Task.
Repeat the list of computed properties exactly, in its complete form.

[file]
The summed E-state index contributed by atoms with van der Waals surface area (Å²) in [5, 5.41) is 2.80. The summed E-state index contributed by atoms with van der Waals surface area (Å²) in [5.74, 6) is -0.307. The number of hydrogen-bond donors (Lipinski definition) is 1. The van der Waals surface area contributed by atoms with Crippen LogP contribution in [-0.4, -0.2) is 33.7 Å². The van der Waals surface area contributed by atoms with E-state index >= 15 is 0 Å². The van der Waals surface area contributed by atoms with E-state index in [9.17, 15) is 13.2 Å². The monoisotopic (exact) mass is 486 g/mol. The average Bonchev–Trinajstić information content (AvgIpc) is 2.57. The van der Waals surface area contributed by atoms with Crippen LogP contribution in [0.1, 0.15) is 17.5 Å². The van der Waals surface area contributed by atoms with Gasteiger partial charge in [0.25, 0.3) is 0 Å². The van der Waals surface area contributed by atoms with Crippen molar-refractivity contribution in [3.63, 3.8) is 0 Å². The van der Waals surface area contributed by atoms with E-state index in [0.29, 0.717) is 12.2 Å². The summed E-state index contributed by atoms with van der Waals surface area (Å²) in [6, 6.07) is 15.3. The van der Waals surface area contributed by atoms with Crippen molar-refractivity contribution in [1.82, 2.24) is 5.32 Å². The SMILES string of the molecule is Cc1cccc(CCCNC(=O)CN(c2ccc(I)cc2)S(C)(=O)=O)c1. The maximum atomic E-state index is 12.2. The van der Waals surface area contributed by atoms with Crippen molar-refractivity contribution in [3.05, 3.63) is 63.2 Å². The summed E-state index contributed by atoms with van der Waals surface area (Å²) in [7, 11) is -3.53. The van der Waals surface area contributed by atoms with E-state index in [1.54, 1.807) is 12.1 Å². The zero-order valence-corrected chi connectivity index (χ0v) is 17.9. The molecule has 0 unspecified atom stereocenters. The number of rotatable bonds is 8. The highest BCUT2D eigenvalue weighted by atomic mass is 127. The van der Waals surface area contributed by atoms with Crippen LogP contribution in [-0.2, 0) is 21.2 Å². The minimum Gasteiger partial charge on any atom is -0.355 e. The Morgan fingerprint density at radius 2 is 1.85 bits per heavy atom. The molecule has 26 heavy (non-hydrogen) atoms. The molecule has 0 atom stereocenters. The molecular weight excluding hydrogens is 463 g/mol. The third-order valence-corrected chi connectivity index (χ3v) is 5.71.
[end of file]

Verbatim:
The summed E-state index contributed by atoms with van der Waals surface area (Å²) in [5, 5.41) is 2.80. The summed E-state index contributed by atoms with van der Waals surface area (Å²) in [5.74, 6) is -0.307. The number of hydrogen-bond donors (Lipinski definition) is 1. The van der Waals surface area contributed by atoms with Crippen LogP contribution in [-0.4, -0.2) is 33.7 Å². The van der Waals surface area contributed by atoms with E-state index >= 15 is 0 Å². The van der Waals surface area contributed by atoms with E-state index in [9.17, 15) is 13.2 Å². The monoisotopic (exact) mass is 486 g/mol. The average Bonchev–Trinajstić information content (AvgIpc) is 2.57. The van der Waals surface area contributed by atoms with Crippen LogP contribution in [0.1, 0.15) is 17.5 Å². The van der Waals surface area contributed by atoms with Gasteiger partial charge in [0.25, 0.3) is 0 Å². The van der Waals surface area contributed by atoms with Crippen molar-refractivity contribution in [3.63, 3.8) is 0 Å². The van der Waals surface area contributed by atoms with E-state index in [0.29, 0.717) is 12.2 Å². The summed E-state index contributed by atoms with van der Waals surface area (Å²) in [6, 6.07) is 15.3. The van der Waals surface area contributed by atoms with Crippen molar-refractivity contribution in [1.82, 2.24) is 5.32 Å². The SMILES string of the molecule is Cc1cccc(CCCNC(=O)CN(c2ccc(I)cc2)S(C)(=O)=O)c1. The maximum atomic E-state index is 12.2. The van der Waals surface area contributed by atoms with Crippen molar-refractivity contribution in [3.05, 3.63) is 63.2 Å². The summed E-state index contributed by atoms with van der Waals surface area (Å²) in [7, 11) is -3.53. The van der Waals surface area contributed by atoms with E-state index in [1.54, 1.807) is 12.1 Å². The zero-order valence-corrected chi connectivity index (χ0v) is 17.9. The molecule has 0 unspecified atom stereocenters. The number of rotatable bonds is 8. The highest BCUT2D eigenvalue weighted by atomic mass is 127. The van der Waals surface area contributed by atoms with Crippen LogP contribution in [-0.2, 0) is 21.2 Å². The minimum Gasteiger partial charge on any atom is -0.355 e. The Morgan fingerprint density at radius 2 is 1.85 bits per heavy atom. The molecule has 26 heavy (non-hydrogen) atoms. The molecule has 0 atom stereocenters. The molecular weight excluding hydrogens is 463 g/mol. The third-order valence-corrected chi connectivity index (χ3v) is 5.71.